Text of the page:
For the final installment of Intermediate Paddleboard Lessons, we will be exploring a topic that you might find useful the next time you are out and the water isn’t flat: paddling through chop and waves. Beginners should stick to calm water, of course, but now that you’ve levelled up to intermediate status with our series, you’re ready for trickier conditions.

Knowing how to safely and efficiently SUP through chop and waves will open up your paddling possibilities. You’ll be able to cross busy channels, paddle in open water, and go out when the conditions aren’t perfectly glassy. Think you’re up for the challenge? Read on for our top tips! 

SUP instructor standing on a Thurso Surf stand up paddleboard on choppy water

SUP instructor Robin on our Waterwalker 120, surveying the textured surface of the water

Paddling Through Chop, Wake, Swell, and Waves

When the winds pick up, when distant storms produce swell, or when there is more boat traffic, you can encounter water that has more texture and movement. This is when you’ll dig into your SUP toolbox, using smart strategy and calling upon your various skills to navigate these conditions. Yes, it will be less relaxing than a typical flat water paddle, but it can also be lots of fun! With the right information and a bit of practice, you’ve got this in the bag. 

First, let’s define a few terms. What are chop, wake, swell and waves? Knowing the characteristics and differences between each will help us figure out how to handle each one. 

  • Wake is water disturbance created by passing boats. Wake is most powerful closest to the source but can travel for a bit, getting weaker as it fans out. The larger and faster the boat, the bigger the wake. You can encounter wake in any kind of conditions, even on flat days. 
  • Chop is generated by local winds. Chop looks very rough, with many small waves that sometimes come from different angles, and can create an effect that feels like a washing machine. The stronger the winds, the rougher the chop.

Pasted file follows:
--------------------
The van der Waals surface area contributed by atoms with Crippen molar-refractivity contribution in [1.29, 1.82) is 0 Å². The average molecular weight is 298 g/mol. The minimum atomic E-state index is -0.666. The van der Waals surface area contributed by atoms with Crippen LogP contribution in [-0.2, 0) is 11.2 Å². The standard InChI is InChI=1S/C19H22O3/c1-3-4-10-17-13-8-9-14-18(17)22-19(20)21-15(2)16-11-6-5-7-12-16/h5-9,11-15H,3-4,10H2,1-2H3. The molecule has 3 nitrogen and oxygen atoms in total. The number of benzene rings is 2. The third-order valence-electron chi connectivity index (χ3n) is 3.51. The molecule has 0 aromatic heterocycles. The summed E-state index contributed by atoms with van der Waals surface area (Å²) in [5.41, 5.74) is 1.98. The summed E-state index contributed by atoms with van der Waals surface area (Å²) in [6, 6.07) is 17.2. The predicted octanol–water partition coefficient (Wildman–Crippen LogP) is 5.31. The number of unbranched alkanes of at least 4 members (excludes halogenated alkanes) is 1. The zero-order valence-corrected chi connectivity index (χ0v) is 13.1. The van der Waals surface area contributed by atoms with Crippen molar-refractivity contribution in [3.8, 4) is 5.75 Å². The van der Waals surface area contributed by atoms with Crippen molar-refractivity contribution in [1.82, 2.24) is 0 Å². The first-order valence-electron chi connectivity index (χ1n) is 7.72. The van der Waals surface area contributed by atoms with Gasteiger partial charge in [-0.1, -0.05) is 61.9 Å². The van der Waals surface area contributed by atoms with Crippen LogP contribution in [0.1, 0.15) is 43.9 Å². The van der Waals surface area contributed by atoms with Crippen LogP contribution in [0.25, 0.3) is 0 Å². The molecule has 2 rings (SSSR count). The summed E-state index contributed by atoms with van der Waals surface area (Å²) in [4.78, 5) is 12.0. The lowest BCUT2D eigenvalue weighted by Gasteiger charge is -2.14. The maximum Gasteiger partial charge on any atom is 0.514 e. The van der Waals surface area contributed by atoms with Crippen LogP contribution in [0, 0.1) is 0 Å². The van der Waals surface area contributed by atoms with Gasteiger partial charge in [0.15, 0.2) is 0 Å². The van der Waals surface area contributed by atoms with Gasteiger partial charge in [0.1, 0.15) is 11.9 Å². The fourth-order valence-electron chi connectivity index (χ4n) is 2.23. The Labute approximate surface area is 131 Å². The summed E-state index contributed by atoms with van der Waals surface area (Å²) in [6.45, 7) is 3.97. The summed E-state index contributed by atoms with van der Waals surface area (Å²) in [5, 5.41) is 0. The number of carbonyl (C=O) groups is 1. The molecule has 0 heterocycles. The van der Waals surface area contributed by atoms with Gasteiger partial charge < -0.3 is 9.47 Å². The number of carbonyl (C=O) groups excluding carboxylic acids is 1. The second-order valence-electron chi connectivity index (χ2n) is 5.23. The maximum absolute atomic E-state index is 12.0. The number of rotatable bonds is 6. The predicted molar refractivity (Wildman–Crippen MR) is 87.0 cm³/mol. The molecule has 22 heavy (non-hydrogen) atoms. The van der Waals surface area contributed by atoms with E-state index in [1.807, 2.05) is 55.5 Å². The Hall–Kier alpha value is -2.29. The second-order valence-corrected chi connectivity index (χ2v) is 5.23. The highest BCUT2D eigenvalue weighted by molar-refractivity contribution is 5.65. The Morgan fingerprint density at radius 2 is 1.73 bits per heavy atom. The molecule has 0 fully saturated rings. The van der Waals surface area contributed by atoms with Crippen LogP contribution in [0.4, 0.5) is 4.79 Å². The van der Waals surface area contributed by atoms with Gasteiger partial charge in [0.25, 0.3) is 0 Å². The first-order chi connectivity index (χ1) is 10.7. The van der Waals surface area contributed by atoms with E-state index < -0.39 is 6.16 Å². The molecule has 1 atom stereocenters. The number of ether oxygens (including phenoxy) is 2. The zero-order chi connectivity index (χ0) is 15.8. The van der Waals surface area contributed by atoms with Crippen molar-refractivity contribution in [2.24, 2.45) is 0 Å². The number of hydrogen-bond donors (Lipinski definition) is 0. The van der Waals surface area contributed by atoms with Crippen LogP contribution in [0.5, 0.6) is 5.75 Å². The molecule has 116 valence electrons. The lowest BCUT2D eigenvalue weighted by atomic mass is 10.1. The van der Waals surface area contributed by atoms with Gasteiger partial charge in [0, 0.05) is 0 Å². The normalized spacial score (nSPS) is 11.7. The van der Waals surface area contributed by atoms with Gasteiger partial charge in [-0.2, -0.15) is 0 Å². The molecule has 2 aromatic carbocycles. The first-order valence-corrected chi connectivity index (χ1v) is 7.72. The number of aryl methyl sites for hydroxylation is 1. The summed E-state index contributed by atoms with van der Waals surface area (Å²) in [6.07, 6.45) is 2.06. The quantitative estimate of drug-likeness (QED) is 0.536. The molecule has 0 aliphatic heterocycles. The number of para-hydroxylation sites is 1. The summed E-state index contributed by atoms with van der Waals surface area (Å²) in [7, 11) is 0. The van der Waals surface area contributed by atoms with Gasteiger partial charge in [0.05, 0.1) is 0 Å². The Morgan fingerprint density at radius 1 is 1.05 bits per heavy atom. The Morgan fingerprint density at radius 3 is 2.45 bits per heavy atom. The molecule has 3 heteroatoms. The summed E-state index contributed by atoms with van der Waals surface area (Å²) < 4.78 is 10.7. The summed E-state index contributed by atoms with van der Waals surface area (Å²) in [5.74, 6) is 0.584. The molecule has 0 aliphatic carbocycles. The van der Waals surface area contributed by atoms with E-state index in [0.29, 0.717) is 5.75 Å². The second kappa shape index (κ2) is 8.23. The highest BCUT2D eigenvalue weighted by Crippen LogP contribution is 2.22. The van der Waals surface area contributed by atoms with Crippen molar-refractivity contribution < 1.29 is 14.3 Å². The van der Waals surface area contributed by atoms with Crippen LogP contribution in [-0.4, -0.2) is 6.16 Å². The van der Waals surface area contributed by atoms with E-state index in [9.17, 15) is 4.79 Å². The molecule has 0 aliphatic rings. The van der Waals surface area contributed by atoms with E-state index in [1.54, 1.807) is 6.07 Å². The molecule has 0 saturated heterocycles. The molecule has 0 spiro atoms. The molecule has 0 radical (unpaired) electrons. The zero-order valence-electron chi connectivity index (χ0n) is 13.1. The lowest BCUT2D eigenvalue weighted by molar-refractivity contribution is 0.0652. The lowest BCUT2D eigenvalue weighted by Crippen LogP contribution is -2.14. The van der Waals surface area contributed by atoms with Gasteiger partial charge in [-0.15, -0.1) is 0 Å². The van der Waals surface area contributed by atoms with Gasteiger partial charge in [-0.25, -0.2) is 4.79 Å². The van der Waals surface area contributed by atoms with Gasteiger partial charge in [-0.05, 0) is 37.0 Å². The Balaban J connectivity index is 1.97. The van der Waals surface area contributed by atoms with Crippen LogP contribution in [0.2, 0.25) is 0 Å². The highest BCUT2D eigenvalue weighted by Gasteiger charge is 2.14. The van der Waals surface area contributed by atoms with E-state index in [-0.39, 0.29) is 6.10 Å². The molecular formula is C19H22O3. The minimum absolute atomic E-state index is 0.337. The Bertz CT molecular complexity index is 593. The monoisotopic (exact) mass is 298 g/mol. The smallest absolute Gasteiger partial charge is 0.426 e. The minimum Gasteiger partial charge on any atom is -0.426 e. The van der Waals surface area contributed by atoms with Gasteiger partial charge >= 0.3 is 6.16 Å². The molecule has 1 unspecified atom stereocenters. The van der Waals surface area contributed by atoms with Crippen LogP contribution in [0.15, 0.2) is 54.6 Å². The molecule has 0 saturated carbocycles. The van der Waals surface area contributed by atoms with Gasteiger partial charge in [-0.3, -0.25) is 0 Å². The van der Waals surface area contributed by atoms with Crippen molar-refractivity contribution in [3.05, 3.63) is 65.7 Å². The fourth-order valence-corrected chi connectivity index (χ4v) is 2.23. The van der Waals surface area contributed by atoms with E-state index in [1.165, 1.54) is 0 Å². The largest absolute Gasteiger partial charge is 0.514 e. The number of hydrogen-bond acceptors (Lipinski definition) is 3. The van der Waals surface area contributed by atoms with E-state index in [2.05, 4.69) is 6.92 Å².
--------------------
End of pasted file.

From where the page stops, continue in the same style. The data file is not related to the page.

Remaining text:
• Swell are waves that have not broken. Swell is generated by winds and storms far away from your location. Because swell travels from far, it has had time to organize into a smooth and uniform pattern, with gaps in between, almost like rolling hills of water. Technically, a swell is a wave, but for our purposes, we are going to distinguish between the two terms.  
  • Waves are what surfers love to seek and ride. This is actually called a breaking wave, as it will crest up and then tumble down, producing a large amount of energy that propels a surf or SUP board forward.
Woman on a stand up paddleboard paddling through choppy water

Paddling through chop can be fun!


When encountering water that has a lot of movement from either wake, chop, swell, or waves, it becomes more challenging to stand on our boards as we are no longer on a flat surface. The movement might rock our board from side-to-side or back-to-front, throwing us off balance as we try to remain upright. Luckily, there are some strategies you can employ in these situations. 

First, take a few moments to observe the water. Is there any wake, chop, swells, or waves? How big are they? Are these conditions ok to go out in, or should you sit this one out? Knowing your limitations is so important. A bit of wake is easier to navigate versus waist high breaking waves.